The Next Big Thing: Resident Portals
Keat Foong, Executive Editor
June 1 2007
Rockville, Md. -- Resident portals may very well be the "next big step" in technology for apartment companies, in the view of Jeff Goldshine, senior vice president and director of management operations at Capreit Inc.
Goldshine, who frequently speaks about technology at industry conferences, noted that two years ago, the hot topic was call centers. "And last year, I was a panelist talking about Vaultware and the advantages of making your real-time rental information instantly available to prospects on the Internet. Today, we`re discussing resident portals, which I believe will be the next leap for an owner in meeting the needs of [today`s] renter," he said.
Indeed, Goldshine`s company itself, which is based here and owns and manages some 15,000 units, is in the process of selecting a resident-portal system.
For the uninitiated, a resident portal is a community Web site that allows residents to accomplish a whole host of functions -- paying rent, signing up for and paying utilities, placing work orders, reading the community newsletter, reserving a party room and even meeting their neighbors -- at any time they choose and without the need to interact directly with site staff.
The sites can also offer local news and sports information and special deals for residents from area stores. They can also give owners the chance to promote some of their ancillary-income programs.
Those companies that have already started offering portals -- a list that includes most of the industry`s largest players -- report that the response from residents has been hugely enthusiastic.
Archstone-Smith, the Englewood, Colo.-based REIT, began rolling out community-based Web sites for most of its portfolio last summer. "We went into it thinking to offer something that makes life a little easier for our customers," said Heather Campbell, head of corporate communications at Archstone-Smith. "We knew that people were excited [about the concept], but we have been all a little shocked, frankly, at how quickly residents are embracing the technology."
Sawyer Realty Holdings, based in Needham, Mass., which launched its first resident portals in February, also had a better-than-expected response. Mike Flynn, chief technology officer at the company, said Sawyer Realty has already achieved an 18 to 20 percent usage rate among its residents.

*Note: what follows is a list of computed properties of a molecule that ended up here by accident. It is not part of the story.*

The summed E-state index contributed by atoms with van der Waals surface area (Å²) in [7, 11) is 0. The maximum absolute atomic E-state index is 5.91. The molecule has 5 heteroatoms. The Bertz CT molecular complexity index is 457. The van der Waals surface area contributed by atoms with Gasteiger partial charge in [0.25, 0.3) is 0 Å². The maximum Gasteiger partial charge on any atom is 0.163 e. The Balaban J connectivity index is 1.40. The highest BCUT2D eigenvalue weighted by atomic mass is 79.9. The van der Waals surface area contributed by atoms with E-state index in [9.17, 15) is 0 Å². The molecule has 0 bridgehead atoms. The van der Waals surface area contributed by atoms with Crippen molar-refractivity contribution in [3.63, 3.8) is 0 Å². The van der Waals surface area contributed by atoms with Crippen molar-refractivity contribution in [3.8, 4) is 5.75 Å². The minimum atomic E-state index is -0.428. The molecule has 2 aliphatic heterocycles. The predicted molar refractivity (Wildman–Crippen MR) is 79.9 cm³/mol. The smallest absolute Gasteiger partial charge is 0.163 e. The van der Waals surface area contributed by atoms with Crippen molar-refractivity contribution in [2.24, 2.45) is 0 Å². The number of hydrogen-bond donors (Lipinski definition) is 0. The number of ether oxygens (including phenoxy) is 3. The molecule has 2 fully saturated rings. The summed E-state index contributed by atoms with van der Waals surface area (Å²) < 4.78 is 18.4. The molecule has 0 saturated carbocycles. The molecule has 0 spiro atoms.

"We`re very happy with the penetration because we have not had an ad or pushed the product a lot," said Flynn. "For the most part, those who use the portals do it every month to pay rent. About 20 percent of users are sending in work orders."
Indeed, adoption of community Web sites had been slow until residents were given a reason to return to the portals on a recurring basis, observed Michael Munoz, vice president of product at CrossFire, a division of the Carrollton, Texas-based RealPage. Rent payments and utility sign-ups are the two key functions that have recently speeded up use of community Web sites, Munoz noted. A resident- portal vendor, CrossFire`s clients include Lane Cos. and Equity Residential Properties Trust.
All the same, while many large companies have portals up and running, only about 10 to 15 percent of the apartment industry as a whole is using them today, estimated Greg Starr, vice president of development at a resident-portal vendor, Resite Information Technology, based in Bloomington, Ind.
Obviously, what makes resident portals so pertinent and important today is the fact that more people -- especially the Echo Boomer generation, which is becoming increasingly essential to any property`s success -- are conducting more and more transactions online -- and spending more of their free time there.
"The younger, more computer savvy residents do everything on the computer -- theater tickets, airline bookings," said Capreit`s Goldshine. "The new resident lives, breathes and communicates on the computer."
"That`s how we all shop today -- for homes, for cars -- we look on the Internet," agreed Sue Cazier, president of Rema Inc., a Salt Lake City, Utah-based third-party property management company which recently started using a resident-portal system offered by Property Solutions International in Provo, Utah.
So communities that frustrate a resident`s desire to do business online run a serious risk of alienating their customers.
Dennis Smillie, an industry technology consultant and president of Multifamily Solutions Inc., pointed out that most management firms today understand the importance of marketing their properties online to prospective renters.